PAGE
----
Classifying and Visualising Roman Pottery using Computer-scanned Typologies

Jacqueline Christmas1 and Martin Pitts2

1. Department of Computer Science, University of Exeter. Email:
2. Department of Classics and Ancient History, University of Exeter. Email:

Cite this as: Christmas, J. and Pitts, M.E.J. 2018 Classifying and Visualising Roman Pottery using Computer-scanned Typologies, Internet Archaeology 50.


A plot of outer circularity versus width/height ratio, where each point is represented by the cross-section outline of the pot so that we can see how the shape varies across the group

For many archaeological assemblages and type-series, accurate drawings of standardised pottery vessels have been recorded in consistent styles. This provides the opportunity to extract individual pot drawings and derive from them data that can be used for analysis and visualisation.

Starting from PDF scans of the original pages of pot drawings, we have automated much of the process for locating, defining the boundaries, extracting and orientating each individual pot drawing. From these processed images, basic features such as width and height, the volume of the interior, the edges, and the shape of the cross-section outline are extracted and are then used to construct more complex features such as a measure of a pot's 'circularity'. Capturing these traits opens up new possibilities for (a) classifying vessel form in a way that is sensitive to the physical characteristics of pots relative to other vessels in an assemblage, and (b) visualising the results of quantifying assemblages using standard typologies.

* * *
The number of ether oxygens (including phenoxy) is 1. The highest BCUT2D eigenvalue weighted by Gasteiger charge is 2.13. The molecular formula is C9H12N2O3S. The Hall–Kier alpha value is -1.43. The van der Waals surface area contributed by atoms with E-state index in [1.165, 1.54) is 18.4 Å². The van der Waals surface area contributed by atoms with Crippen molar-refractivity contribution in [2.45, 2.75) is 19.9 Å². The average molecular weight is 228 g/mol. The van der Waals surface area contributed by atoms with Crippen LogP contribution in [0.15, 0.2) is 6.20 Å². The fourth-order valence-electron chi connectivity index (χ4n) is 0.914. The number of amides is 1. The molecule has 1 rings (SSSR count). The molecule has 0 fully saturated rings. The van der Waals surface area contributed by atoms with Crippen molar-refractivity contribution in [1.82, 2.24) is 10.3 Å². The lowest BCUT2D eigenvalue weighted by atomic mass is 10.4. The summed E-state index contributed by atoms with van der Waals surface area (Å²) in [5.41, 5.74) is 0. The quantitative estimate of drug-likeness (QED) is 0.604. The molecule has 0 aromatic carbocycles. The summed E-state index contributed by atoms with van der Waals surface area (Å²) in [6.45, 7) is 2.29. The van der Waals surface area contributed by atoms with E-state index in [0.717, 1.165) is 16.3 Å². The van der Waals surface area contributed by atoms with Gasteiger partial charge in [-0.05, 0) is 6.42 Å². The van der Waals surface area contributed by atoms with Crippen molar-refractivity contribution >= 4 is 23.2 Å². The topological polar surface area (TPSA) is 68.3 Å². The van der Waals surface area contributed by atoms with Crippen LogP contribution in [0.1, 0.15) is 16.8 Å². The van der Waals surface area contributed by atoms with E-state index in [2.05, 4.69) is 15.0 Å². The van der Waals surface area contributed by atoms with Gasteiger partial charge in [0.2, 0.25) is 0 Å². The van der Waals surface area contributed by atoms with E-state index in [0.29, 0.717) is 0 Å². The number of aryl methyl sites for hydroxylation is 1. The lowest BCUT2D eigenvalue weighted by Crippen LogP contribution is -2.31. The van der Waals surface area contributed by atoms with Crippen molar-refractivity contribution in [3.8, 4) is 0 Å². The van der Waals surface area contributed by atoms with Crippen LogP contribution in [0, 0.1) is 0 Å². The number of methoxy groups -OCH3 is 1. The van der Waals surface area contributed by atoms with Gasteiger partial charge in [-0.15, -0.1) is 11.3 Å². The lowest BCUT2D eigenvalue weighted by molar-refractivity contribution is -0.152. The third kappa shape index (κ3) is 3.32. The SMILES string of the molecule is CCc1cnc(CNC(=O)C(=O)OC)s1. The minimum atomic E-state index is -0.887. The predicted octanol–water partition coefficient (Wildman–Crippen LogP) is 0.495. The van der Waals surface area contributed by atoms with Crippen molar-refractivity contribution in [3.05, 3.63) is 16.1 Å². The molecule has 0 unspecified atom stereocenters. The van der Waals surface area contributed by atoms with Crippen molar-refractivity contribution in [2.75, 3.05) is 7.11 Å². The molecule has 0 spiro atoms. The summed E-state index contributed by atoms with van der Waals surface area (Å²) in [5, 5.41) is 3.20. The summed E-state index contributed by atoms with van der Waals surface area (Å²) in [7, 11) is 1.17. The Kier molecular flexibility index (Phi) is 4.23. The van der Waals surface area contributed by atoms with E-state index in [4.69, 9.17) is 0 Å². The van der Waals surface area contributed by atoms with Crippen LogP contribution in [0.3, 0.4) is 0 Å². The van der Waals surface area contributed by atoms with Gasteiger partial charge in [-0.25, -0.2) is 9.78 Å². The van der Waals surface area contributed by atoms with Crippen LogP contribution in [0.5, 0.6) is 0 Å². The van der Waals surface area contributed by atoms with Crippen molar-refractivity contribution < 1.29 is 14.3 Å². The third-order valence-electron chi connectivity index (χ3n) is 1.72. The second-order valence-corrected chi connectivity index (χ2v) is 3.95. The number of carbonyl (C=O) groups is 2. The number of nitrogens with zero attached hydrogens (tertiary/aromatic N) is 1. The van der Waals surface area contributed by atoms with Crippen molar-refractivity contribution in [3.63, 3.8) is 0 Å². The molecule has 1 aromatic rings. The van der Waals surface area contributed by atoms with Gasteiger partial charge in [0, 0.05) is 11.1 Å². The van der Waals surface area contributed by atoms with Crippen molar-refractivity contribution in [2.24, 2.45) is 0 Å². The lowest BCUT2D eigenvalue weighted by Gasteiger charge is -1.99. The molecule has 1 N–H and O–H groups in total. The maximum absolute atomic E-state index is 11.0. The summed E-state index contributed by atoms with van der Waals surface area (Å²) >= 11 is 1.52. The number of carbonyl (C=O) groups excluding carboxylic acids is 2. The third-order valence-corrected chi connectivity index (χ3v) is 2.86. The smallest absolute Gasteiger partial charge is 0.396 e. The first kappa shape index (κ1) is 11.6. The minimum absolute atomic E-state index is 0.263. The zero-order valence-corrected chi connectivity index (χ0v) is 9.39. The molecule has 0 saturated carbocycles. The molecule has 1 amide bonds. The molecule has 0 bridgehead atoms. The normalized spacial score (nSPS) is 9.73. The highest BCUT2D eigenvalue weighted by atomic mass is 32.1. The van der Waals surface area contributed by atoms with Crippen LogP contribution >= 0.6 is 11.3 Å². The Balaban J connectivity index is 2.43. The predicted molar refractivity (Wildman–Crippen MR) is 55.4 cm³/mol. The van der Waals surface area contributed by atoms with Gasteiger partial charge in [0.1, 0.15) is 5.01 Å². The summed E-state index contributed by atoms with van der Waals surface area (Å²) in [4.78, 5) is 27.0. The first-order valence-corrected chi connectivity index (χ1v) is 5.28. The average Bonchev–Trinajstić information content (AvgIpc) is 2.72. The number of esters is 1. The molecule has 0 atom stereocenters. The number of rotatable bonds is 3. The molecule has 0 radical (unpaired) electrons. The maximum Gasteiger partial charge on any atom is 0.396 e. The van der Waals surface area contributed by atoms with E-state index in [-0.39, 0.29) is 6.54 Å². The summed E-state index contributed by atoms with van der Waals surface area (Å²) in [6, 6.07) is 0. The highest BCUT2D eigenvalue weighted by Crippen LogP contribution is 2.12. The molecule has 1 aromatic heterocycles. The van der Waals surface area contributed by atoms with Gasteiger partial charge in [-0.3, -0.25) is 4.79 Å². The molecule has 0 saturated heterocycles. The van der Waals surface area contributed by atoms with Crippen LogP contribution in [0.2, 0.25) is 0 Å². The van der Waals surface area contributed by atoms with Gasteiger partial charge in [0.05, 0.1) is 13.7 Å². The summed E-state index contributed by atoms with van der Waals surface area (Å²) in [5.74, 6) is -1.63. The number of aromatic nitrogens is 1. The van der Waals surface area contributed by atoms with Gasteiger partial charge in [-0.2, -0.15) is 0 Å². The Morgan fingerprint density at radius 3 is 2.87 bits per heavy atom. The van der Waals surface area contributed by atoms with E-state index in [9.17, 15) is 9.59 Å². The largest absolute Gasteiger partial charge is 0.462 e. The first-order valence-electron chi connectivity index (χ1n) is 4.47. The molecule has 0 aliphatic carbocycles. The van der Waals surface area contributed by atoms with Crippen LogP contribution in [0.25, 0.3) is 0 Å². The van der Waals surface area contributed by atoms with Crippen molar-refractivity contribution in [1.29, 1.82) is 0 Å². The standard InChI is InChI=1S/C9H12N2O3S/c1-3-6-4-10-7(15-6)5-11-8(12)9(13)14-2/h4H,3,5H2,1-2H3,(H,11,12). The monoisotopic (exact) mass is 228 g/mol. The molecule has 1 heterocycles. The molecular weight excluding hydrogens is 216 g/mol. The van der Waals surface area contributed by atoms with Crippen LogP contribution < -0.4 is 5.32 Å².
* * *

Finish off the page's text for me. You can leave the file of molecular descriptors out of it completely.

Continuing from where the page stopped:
A frequently encountered problem when trying to compare pottery from different archaeological sites is that the pottery is classified into forms and labels using different standards. With a set of data from early Roman urban centres and related sites that has been labelled both with forms (e.g. 'platter' and 'bowl') and shape identifiers (based on the Camulodunum type-series), we use the extracted features from images to look both at how the pottery forms cluster for a given set of features, and at how the features may be used to compare finds from different sites.

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